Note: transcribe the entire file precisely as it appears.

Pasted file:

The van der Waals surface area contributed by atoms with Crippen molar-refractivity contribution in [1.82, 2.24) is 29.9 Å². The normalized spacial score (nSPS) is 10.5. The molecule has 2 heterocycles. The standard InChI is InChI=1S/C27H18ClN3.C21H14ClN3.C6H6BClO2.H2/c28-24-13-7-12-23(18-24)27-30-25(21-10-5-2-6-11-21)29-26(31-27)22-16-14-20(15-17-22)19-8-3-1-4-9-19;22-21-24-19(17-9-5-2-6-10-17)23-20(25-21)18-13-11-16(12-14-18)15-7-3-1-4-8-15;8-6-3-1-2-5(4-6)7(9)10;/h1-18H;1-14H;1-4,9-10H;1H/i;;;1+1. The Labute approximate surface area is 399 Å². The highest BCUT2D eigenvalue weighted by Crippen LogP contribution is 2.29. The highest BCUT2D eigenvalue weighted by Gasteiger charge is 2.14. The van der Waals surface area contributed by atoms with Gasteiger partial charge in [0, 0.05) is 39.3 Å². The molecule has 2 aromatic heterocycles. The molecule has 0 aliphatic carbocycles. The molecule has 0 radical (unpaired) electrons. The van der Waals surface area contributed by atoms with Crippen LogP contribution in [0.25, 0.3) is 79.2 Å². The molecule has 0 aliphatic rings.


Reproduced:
The van der Waals surface area contributed by atoms with Crippen molar-refractivity contribution in [1.82, 2.24) is 29.9 Å². The normalized spacial score (nSPS) is 10.5. The molecule has 2 heterocycles. The standard InChI is InChI=1S/C27H18ClN3.C21H14ClN3.C6H6BClO2.H2/c28-24-13-7-12-23(18-24)27-30-25(21-10-5-2-6-11-21)29-26(31-27)22-16-14-20(15-17-22)19-8-3-1-4-9-19;22-21-24-19(17-9-5-2-6-10-17)23-20(25-21)18-13-11-16(12-14-18)15-7-3-1-4-8-15;8-6-3-1-2-5(4-6)7(9)10;/h1-18H;1-14H;1-4,9-10H;1H/i;;;1+1. The Labute approximate surface area is 399 Å². The highest BCUT2D eigenvalue weighted by Crippen LogP contribution is 2.29. The highest BCUT2D eigenvalue weighted by Gasteiger charge is 2.14. The van der Waals surface area contributed by atoms with Gasteiger partial charge in [0, 0.05) is 39.3 Å². The molecule has 2 aromatic heterocycles. The molecule has 0 aliphatic carbocycles. The molecule has 0 radical (unpaired) electrons. The van der Waals surface area contributed by atoms with Crippen LogP contribution in [0.25, 0.3) is 79.2 Å². The molecule has 0 aliphatic rings.